The “value based” method works even if someone is trying to launch a company in an established market. Let’s say an entrepreneur wants to open a dry-cleaning shop. Before deciding what to charge for services, she would want to check out competitors to determine the market rate. That research will help her create a budget to see whether the business is worth her time. It would be pretty reckless to go to the bank, withdraw her nest egg, and start a business without estimating whether the costs will be less than the price she can charge.
The same scenario is true of large corporations that expand their product offerings. Procter & Gamble has had tremendous success, but the company doesn’t simply start producing a new product and pray consumers will like it. P&G does extensive market research to figure out what consumers want, how they want it, and what they’re willing to pay. The choice to produce a new detergent or dish soap is based on the price P&G imagines it can charge for the product.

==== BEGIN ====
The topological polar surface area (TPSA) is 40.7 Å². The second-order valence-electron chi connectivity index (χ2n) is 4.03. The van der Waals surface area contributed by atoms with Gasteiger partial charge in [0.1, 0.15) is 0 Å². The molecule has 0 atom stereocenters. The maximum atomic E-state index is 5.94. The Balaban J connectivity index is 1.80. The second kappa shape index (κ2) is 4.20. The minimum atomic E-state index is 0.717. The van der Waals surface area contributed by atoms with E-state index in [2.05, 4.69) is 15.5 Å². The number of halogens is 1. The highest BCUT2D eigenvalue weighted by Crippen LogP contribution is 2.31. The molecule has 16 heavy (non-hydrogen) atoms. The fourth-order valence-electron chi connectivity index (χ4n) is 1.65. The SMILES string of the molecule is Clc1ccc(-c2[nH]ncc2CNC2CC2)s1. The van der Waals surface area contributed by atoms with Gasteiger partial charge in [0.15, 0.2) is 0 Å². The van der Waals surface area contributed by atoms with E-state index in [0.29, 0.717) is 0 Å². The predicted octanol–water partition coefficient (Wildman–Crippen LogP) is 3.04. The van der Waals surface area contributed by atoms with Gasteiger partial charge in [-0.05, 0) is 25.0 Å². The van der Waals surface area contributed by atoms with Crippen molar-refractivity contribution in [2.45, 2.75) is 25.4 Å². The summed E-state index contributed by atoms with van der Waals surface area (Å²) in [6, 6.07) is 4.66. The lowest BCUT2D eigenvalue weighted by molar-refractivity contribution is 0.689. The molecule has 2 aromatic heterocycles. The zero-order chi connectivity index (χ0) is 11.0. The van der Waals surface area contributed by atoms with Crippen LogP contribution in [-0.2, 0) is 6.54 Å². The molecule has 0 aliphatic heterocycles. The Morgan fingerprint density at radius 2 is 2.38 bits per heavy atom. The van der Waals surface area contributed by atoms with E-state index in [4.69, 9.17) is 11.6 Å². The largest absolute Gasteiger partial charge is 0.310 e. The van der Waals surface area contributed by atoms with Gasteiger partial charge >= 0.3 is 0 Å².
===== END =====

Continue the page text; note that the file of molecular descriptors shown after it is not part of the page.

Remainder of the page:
Making the Switch
Whenever I tweet about this topic, I get quite a bit of push back. People frequently reply to suggest I had a typo or was confused about economics. Yeah, not so much.
After decades of studying companies in all industries, I’ve seen the financial consequences that come when entrepreneurs rely on the “cost plus” method. When companies base prices on their own investment, they completely disregard consumer needs. Consumers will respond in kind by keeping their wallets closed.
For entrepreneurs, it’s no longer economically reasonable to rely on the “cost plus” method when pricing products. Much like the shift from geocentrism to heliocentrism — at least for three-fourths of Americans — we sometimes must take a hard look at the facts and adjust our way of thinking. As for business owners who don’t? They’ll quickly learn the world doesn’t revolve around them.
Per Bylund is Assistant Professor of Entrepreneurship and Records-Johnston Professor of Free Enterprise in the School of Entrepreneurship at Oklahoma State University. His areas of research are entrepreneurship, management, and economic organization. Connect with him on Twitter.